Air Pictorial 1977-01
A.Heape - Iruma Air Show
Beautifully restored Mitsubishi A6M5 "Zero" 43-188, which once served with the Japanese Navy's 343rd Fighter Group and is now preserved at Hamamatsu
There are still more than 200 North American Sabres in service with the Japanese A.S.D.F. (Air Force). F-86F 72-7758 depicted here belongs to the Headquarters Squadron based at Iruma
One of the few British types on display - in this case by courtesy of the U.S. Marine Corps - was Hawker Siddeley AV-8A Harrier 158966 of Squadron VMA-513 whose home base is Cherry Point, North Carolina
Another World War II relic on view, this time from the Kotsu Museum, Kanda, Tokyo, was this Japanese Army Kawasaki Ki-61-II Hien (Allied code-name "Tony"). It was the only Japanese fighter type with a liquid-cooled in-line engine to see large-scale service
Lockheed types were prominent and included U.S. Navy P-3C Orion 158213 (whose tail appears on the left), U.S.A.F. C-5A Galaxy 67-0171 (largest aircraft in the show) and, in the middle, Japanese M.S.D.F. Kawasaki P-2J 4762 (a development of the Neptune)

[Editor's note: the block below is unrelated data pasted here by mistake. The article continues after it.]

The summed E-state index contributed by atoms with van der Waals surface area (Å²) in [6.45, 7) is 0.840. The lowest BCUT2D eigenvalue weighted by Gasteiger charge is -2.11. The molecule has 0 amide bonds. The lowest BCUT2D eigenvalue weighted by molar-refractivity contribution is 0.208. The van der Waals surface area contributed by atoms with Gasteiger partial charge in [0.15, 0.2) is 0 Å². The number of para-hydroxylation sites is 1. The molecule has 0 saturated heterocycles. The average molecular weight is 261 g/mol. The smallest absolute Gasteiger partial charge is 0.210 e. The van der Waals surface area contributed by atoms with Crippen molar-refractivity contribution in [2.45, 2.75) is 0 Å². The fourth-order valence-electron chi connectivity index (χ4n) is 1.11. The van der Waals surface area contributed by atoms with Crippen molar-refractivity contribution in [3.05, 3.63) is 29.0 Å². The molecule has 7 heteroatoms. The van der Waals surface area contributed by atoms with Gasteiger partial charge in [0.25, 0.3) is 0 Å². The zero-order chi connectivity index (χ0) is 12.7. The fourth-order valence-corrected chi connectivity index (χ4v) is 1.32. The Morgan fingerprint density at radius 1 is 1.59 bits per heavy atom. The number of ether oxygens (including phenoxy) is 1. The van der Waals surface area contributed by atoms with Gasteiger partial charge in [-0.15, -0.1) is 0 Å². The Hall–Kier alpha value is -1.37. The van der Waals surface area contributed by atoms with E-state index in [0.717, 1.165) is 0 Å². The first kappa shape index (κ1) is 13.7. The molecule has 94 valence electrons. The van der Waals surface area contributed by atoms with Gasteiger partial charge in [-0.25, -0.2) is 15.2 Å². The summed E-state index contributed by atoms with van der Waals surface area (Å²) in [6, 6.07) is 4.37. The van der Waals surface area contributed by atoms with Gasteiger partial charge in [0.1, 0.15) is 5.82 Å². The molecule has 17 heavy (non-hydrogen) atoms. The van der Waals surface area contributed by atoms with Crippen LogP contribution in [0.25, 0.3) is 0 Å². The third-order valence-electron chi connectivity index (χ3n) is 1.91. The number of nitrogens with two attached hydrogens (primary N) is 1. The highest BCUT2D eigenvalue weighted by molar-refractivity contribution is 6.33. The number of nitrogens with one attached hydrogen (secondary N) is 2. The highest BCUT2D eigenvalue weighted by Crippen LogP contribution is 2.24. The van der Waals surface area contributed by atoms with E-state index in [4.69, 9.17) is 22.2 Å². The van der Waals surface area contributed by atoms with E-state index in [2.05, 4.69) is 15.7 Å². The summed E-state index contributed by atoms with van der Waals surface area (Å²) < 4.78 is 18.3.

Japanese Ground Self-Defence Force (Army) types present at Iruma included Hughes OH-6J 37007
Japanese Ground Self-Defence Force (Army) types present at Iruma included Kawasaki-built Boeing-Vertol KV-107 51806
Mitsubishi T-2 59-5115 of the Aircraft Proving Wing based at Gifu. This is the two-seat trainer version of the Japanese equivalent of the Jaguar, which it closely resembles and utilises the same powerplant - two Rolls-Royce Turbomeca Adours. A single-seat ground-attack version, the FST-2, is under development
Twenty-eight Kawasaki C-1A transports (looking like mini-StarLifters) are on order for the Japanese A.S.D.F. Several, including 58-1007 illustrated, are already in service with the 402nd Squadron of the Air Transport Wing based at Iruma. Initially the C-1As are replacing Curtiss C-46D Commandos but will later supplant the Wing's NAMC YS-11s as well
Almost alone those days Japan continues development of the large flying-boat. Shown here is the amphibious version of the Shin Meiwa four-turboprop STOL design, the SS-2A, 9072, one of several so far delivered to the 71st Rescue Squadron of the Japanese M.S.D.F. (Navy) at Iwakuni. It is seen making a slow fly-past with blown flaps fully down and leading-edge wing and tail slats open; speeds as low as 60 knots are possible. An SS-2A was first used in earnest in July last year when it flew 400 miles out to sea to take an injured seaman off a merchant ship.